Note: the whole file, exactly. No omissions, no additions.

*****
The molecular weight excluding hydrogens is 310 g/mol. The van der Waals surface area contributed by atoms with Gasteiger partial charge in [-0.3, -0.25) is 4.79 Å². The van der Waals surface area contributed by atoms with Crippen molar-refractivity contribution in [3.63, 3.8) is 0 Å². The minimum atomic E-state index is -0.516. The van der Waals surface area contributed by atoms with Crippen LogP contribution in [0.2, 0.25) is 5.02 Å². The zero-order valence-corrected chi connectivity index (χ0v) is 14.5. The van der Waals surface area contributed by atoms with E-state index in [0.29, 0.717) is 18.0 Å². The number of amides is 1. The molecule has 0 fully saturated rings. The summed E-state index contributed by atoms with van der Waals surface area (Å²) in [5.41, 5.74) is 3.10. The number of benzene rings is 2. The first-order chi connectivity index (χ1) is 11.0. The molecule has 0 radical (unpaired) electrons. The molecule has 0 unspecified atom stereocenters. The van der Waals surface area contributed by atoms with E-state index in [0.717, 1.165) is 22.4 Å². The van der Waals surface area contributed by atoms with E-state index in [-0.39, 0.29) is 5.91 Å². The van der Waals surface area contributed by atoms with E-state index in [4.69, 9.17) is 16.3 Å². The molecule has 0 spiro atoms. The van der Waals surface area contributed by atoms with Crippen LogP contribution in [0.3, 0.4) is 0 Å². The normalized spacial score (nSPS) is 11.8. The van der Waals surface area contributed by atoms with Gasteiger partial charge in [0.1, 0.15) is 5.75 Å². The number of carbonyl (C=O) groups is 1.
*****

The molecular weight excluding hydrogens is 310 g/mol. The van der Waals surface area contributed by atoms with Gasteiger partial charge in [-0.3, -0.25) is 4.79 Å². The van der Waals surface area contributed by atoms with Crippen molar-refractivity contribution in [3.63, 3.8) is 0 Å². The minimum atomic E-state index is -0.516. The van der Waals surface area contributed by atoms with Crippen LogP contribution in [0.2, 0.25) is 5.02 Å². The zero-order valence-corrected chi connectivity index (χ0v) is 14.5. The van der Waals surface area contributed by atoms with E-state index in [0.29, 0.717) is 18.0 Å². The number of amides is 1. The molecule has 0 fully saturated rings. The summed E-state index contributed by atoms with van der Waals surface area (Å²) in [5.41, 5.74) is 3.10. The number of benzene rings is 2. The first-order chi connectivity index (χ1) is 11.0. The molecule has 0 radical (unpaired) electrons. The molecule has 0 unspecified atom stereocenters. The van der Waals surface area contributed by atoms with E-state index in [0.717, 1.165) is 22.4 Å². The van der Waals surface area contributed by atoms with E-state index in [-0.39, 0.29) is 5.91 Å². The van der Waals surface area contributed by atoms with E-state index in [4.69, 9.17) is 16.3 Å². The molecule has 0 spiro atoms. The van der Waals surface area contributed by atoms with Crippen LogP contribution in [0.3, 0.4) is 0 Å². The normalized spacial score (nSPS) is 11.8. The van der Waals surface area contributed by atoms with Gasteiger partial charge in [0.1, 0.15) is 5.75 Å². The number of carbonyl (C=O) groups is 1.